Costs were covered by the organization, which also handled his screening appointments. “This is a wonderful organization,” Durant said. “They are so helpful and so dedicated to what they do. They try to make everything as easy as possible for the donor.”
In the weeks leading up to the transplant, Durant went about his daily routine, training for area cross fit competitions. His recovery, like that of most donors, was quick. Human bodies eventually replenish the marrow and stem cells they donate.
“Dale is a true inspiration to us all,” said MSC President David Rogers. “He is an example of how our students reach out to the community in extraordinary ways.” The college has been recognized for its commitment to community service, being named to the President’s Higher Education Community Service Honor Roll in 2010, 2012, 2014 and 2015.
Durant’s selflessness is apparent in the community, too, where he has volunteered in various fundraising events. He also traveled to Delaware to repair houses for the less fortunate.
For more information about Be The Match, visit https://bethematch.org/.
Be The Match is a bone marrow registry of potential donors for people with leukemia, lymphomas and other blood cancers. For many living with those diseases, a bone marrow transplant is their only lifesaving option as more than 70 percent cannot find a donor match in their own families.
30 Days of Giving 2016
- Day 1: Cortland Perspective on Poverty
- Day 2: Chef & Child at Erie Community College
- Day 3: Elder Care at SUNY Delhi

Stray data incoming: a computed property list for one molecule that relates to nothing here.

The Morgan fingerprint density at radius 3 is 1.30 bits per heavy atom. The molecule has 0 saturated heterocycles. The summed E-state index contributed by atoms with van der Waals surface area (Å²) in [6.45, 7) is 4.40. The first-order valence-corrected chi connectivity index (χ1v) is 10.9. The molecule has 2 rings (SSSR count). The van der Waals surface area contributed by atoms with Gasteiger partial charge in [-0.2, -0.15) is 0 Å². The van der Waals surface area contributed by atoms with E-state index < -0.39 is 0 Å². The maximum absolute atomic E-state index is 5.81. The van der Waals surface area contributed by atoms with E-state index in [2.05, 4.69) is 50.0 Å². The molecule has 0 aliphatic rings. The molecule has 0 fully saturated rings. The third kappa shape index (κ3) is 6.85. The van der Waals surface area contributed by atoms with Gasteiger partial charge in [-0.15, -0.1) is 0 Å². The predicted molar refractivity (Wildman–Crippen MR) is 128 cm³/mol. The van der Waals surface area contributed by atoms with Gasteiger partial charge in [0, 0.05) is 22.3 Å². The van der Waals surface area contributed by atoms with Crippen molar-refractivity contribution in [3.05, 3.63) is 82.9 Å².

- Day 4: Be the Match at Morrisville
- Day 5: Food for Parking at Fulton-Montgomery Community College
- Day 6: Supporting Refugee Students at Buffalo State
- Day 7: Honoring a Historic Legacy With a Day Of Service at Old Westbury
- Day 8: Art in Vacant Spaces from Purchase College
- Day 9: Global Day of Service at Binghamton
- Day 10: Artistic Collaboration at Dutchess CC
- Day 11: Athletes Pitch In To Community Service at Cayuga CC
- Day 12: Feeding the Community at System Admin
- Day 13: Maritime Cadets Help Intrepid Museum
- Day 14: Filling an Empty Stocking at Empire State College
- Day 15: A Children's Christmas at Herkimer County Community College
- Day 16: Student Nurse Mentoring at Farmingdale State
- Day 17: Healthy Athletes Program at HVCC
- Day 18: Opening a Food Pantry at Oswego
- Day 19: Donating Books for Children at UAlbany
- Day 20: Arts & Crafts with Girls Inc. at Schenectady County Community College
- Day 21: Teddy Bear Toss at Geneseo
- Day 22: SUNY Canton Lending a Hand at St Mary's Church
- Day 23: Helping a Student in Need at Adirondack Community College
- Day 24: Alfred State Celebrates Service
- Day 25: Baby & Toddler Clothing Pantry at Monroe Community College
- Day 26: Adopt-A-Family at SUNY Orange County Community College
- Day 27: Free Dental Care for Veterans at UBuffalo
- Day 28: Fashion Design for Disabled Women at FIT
- Day 29: Care Packages for the Troops at Fredonia
- Day 30: A Spirit of Giving Throughout Ulster County Community College
- BONUS: Holiday Food Boxes at Rockland Community College